Once you have found a site closest to you, you are ready to start
sending commands to the ftpmail address! The commands, just like
all of the LISTSERV commands that I drilled into your head earlier
in the workshop, need to be in the BODY of your e-mail letter.

The body of you letter to the ftpmail site will actually have SEVERAL
commands in it. The basic FTPmail commands are, in order:

       reply <your Internet address>
          This tells ftpmail where to send the file(s) to.

       connect <ftp site address>
          This tells ftpmail the site that you want it to
          connect to.

       <transfer mode>
          This tells ftpmail if you want the files in ASCII or
          binary

       chdir <directory>
          This tells ftpmail in which directory the file that we want
          is located.

       get <filename>
          This tells ftpmail to get a specific file.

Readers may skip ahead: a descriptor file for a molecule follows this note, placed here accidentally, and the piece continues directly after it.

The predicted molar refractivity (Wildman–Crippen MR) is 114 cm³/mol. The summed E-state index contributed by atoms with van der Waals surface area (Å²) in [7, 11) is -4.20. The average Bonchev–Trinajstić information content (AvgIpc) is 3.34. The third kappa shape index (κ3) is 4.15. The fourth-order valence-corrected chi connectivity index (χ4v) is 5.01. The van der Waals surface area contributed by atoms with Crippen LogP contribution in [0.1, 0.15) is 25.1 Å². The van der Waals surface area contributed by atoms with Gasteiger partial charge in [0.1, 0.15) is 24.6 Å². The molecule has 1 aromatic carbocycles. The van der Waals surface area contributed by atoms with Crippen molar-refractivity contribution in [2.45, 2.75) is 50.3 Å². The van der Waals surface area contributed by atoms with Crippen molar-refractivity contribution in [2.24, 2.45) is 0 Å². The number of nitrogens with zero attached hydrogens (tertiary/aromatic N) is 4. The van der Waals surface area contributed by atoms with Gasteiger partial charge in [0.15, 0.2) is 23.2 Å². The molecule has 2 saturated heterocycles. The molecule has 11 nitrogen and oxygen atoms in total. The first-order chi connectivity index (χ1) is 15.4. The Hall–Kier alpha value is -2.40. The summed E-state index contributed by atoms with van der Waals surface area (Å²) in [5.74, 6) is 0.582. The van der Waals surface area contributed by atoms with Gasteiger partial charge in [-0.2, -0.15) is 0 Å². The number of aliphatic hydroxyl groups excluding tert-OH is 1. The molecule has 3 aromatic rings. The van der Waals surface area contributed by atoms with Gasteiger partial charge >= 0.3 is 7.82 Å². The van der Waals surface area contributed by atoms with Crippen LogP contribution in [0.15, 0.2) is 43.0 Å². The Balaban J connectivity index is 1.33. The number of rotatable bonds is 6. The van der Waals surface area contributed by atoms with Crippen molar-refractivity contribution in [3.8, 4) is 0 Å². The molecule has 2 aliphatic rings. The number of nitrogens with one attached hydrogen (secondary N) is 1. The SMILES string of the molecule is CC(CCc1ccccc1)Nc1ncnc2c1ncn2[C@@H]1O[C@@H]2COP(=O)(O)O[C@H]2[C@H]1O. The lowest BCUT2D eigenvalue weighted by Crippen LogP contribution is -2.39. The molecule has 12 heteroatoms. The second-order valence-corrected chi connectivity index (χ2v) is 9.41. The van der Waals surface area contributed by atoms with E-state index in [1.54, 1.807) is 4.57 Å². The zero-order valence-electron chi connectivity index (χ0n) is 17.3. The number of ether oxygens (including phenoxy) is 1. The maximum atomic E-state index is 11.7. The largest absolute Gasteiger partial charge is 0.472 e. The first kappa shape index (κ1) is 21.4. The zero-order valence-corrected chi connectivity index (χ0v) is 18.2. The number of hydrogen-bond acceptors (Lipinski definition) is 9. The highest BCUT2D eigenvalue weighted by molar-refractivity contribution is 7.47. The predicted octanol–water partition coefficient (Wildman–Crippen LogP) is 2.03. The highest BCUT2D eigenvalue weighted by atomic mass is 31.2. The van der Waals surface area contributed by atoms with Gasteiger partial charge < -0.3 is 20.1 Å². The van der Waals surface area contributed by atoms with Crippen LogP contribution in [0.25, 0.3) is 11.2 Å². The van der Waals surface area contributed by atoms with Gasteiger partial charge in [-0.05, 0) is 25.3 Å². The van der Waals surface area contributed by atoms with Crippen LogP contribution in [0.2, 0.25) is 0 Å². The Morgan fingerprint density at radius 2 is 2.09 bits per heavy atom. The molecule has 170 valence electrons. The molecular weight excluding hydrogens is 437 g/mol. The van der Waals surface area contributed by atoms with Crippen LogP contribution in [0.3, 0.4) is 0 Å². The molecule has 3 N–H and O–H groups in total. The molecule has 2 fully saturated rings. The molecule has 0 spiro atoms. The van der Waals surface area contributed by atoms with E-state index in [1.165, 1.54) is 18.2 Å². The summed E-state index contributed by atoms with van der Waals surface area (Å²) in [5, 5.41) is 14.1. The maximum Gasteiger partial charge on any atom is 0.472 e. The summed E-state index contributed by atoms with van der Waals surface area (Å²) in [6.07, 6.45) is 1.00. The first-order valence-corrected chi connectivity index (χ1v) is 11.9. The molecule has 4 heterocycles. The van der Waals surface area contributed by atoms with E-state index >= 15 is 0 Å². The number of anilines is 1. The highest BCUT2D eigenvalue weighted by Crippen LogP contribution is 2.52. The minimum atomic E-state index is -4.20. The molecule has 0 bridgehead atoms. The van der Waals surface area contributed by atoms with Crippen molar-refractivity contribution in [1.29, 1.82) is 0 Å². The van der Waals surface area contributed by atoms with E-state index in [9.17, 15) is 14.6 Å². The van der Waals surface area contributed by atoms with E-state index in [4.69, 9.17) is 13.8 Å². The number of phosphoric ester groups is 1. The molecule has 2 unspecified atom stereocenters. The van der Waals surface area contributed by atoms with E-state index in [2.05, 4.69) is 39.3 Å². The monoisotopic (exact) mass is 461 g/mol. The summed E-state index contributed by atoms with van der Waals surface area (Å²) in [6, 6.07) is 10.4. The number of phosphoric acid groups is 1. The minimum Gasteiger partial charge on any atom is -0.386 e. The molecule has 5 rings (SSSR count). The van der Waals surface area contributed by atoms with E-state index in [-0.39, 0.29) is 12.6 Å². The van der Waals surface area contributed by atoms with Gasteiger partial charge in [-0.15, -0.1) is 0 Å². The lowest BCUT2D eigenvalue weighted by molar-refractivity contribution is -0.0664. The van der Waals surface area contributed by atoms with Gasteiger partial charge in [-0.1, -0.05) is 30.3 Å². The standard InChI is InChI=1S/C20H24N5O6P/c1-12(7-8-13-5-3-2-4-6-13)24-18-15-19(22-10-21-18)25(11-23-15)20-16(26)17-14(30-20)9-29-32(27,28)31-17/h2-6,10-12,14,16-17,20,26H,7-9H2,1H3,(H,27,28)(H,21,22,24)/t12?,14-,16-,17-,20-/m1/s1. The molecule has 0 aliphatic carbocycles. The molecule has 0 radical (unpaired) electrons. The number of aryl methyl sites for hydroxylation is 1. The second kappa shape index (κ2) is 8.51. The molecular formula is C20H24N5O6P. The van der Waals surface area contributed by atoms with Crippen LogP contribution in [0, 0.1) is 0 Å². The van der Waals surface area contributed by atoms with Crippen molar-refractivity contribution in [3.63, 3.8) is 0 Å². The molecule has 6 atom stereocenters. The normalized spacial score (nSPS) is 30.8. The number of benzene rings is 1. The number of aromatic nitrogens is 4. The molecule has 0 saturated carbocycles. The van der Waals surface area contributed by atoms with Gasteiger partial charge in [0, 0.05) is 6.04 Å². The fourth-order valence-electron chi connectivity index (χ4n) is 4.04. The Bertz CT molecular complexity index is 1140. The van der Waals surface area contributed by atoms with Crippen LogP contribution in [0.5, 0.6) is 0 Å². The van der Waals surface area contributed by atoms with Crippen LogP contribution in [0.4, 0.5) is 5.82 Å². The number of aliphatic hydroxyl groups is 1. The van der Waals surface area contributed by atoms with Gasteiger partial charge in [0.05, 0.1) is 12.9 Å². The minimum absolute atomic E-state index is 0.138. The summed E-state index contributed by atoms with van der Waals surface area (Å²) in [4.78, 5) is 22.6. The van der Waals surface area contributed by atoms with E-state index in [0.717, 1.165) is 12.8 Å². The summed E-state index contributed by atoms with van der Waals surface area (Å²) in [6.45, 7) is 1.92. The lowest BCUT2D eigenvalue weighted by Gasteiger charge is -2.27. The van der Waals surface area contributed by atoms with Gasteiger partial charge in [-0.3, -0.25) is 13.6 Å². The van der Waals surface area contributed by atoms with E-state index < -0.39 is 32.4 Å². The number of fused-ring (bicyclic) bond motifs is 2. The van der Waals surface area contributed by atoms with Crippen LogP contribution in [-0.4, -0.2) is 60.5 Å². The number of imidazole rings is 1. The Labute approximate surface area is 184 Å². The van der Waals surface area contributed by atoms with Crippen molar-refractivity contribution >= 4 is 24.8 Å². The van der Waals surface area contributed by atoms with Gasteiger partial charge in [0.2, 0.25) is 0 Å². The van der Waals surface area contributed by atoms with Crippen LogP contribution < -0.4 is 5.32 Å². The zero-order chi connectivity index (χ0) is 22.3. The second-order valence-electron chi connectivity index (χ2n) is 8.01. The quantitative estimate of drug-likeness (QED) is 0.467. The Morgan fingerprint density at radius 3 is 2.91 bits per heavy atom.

quit
          Ends the ftpmail session

Yesterday, we ftp'd to ftp.sura.net, got into the /pub/articles
directory, and got the file fall91.issue

To do this using ftpmail, I need to send an e-mail a letter to
ftpmail@sunsite.unc.edu (or to any other ftpmail site), and the
body of my letter would look like this:

          reply pcrispe1@ua1vm.ua.edu
          connect ftp.sura.net
          ascii
          chdir /pub/articles
          get fall91.issue
          quit

NOTE: IF YOU SEND THIS TO AN FTPMAIL SITE WITHOUT CHANGING THE
REPLY-TO ADDRESS, THE FTPMAIL SITE WILL SEND THE FILE TO *ME*,
NOT TO YOU. PLEASE CHANGE THE REPLY-TO ADDRESS :)

A day or two after I send this letter to the ftpmail address,
I should see the file sitting in my e-mail box. Notice that I
said "should." The traffic at the various ftpmail sites is
often incredible, and sometimes requests get lost. If this